Influence of the metaboreflex on arterial blood pressure in heart failure patients

Research output: Contribution to journalArticle

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Abstract

Background Feedback from active locomotor muscles contributes to the exercise pressor response in healthy humans, and is thought to be more prominent in heart failure (HF). The purpose of this study was to examine the influence of metaboreflex stimulation on arterial pressure in HF. Methods Eleven HF patients (51 ± 5 years, New York Heart Association Class I/II, left ventricular ejection fraction 32 ± 3%) and 11 controls (42 ± 3 years) were recruited. Participants completed two exercise sessions on separate days: (1) symptom limited graded exercise test; and (2) constant work rate cycling (60% peak oxygen consumption,V̇O2) for 4 minutes with 2 minutes passive recovery. Recovery was randomized to normal or locomotor muscle regional circulatory occlusion (RCO). Mean arterial pressure (MAP), systolic pressure (SBP), diastolic pressure, heart rate (HR) and V̇O2 were measured at rest, end-exercise and recovery. O2 pulse (V̇O2/HR) and the rate pressure product (RPP = HR × SBP) were calculated. Results In response to RCO, mean arterial pressure and SBP increased in HF compared with CTLs (6.8 ± 5.8% vs -3.0 ± 7.8%, P <.01 and 3.4 ± 6.4% vs -12.7 ± 10.4%, P <.01, respectively), with no difference in diastolic pressure (P =.61). HF patients had a smaller reduction in HR and RPP, but also displayed a larger decrease in O2 pulse consequent to locomotor metaboreflex stimulation (P <.05, for all). Conclusion RCO resulted in a markedly increased pressor response in HF relative to controls, due primarily to an increase of SBP and attenuated cardiac recovery as noted by the persistent elevation in HR.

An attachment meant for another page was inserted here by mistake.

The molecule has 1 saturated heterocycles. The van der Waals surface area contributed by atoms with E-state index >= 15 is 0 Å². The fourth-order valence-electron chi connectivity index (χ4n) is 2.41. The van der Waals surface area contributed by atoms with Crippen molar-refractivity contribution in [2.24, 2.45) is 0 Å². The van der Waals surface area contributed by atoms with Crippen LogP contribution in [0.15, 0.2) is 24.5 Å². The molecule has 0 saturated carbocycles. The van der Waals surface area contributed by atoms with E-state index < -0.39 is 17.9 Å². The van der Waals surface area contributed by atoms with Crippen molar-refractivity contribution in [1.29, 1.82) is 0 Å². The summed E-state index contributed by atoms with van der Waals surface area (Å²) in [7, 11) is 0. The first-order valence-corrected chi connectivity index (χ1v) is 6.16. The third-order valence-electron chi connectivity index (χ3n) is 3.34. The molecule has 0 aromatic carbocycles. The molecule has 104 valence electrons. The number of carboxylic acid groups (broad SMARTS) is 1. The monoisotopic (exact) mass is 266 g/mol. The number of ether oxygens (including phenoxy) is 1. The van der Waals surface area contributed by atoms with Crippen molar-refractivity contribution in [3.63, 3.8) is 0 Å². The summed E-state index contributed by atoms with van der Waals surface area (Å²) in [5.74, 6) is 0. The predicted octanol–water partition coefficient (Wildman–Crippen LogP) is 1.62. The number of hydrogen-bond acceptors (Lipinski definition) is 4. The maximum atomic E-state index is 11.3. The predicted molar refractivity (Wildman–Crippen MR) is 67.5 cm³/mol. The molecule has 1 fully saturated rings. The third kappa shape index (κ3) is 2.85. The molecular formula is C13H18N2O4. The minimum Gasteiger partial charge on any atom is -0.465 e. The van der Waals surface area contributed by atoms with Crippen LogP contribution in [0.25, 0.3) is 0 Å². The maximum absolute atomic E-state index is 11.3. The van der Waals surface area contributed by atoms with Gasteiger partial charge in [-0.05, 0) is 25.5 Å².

Original languageEnglish (US)
Pages (from-to)521-528
Number of pages8
JournalAmerican Heart Journal
Volume167
Issue number4
DOIs
StatePublished - 2014

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Arterial Pressure
Heart Failure
Heart Rate
Exercise
Blood Pressure
Pulse
Muscles
Exercise Test
Oxygen Consumption
Stroke Volume
Pressure

ASJC Scopus subject areas

  • Cardiology and Cardiovascular Medicine

Cite this

Influence of the metaboreflex on arterial blood pressure in heart failure patients. / Keller-Ross, Manda L.; Johnson, Bruce David; Joyner, Michael Joseph; Olson, Thomas P.

In: American Heart Journal, Vol. 167, No. 4, 2014, p. 521-528.

Research output: Contribution to journalArticle

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abstract = "Background Feedback from active locomotor muscles contributes to the exercise pressor response in healthy humans, and is thought to be more prominent in heart failure (HF). The purpose of this study was to examine the influence of metaboreflex stimulation on arterial pressure in HF. Methods Eleven HF patients (51 ± 5 years, New York Heart Association Class I/II, left ventricular ejection fraction 32 ± 3{\%}) and 11 controls (42 ± 3 years) were recruited. Participants completed two exercise sessions on separate days: (1) symptom limited graded exercise test; and (2) constant work rate cycling (60{\%} peak oxygen consumption,V̇O2) for 4 minutes with 2 minutes passive recovery. Recovery was randomized to normal or locomotor muscle regional circulatory occlusion (RCO). Mean arterial pressure (MAP), systolic pressure (SBP), diastolic pressure, heart rate (HR) and V̇O2 were measured at rest, end-exercise and recovery. O2 pulse (V̇O2/HR) and the rate pressure product (RPP = HR × SBP) were calculated. Results In response to RCO, mean arterial pressure and SBP increased in HF compared with CTLs (6.8 ± 5.8{\%} vs -3.0 ± 7.8{\%}, P <.01 and 3.4 ± 6.4{\%} vs -12.7 ± 10.4{\%}, P <.01, respectively), with no difference in diastolic pressure (P =.61). HF patients had a smaller reduction in HR and RPP, but also displayed a larger decrease in O2 pulse consequent to locomotor metaboreflex stimulation (P <.05, for all). Conclusion RCO resulted in a markedly increased pressor response in HF relative to controls, due primarily to an increase of SBP and attenuated cardiac recovery as noted by the persistent elevation in HR.",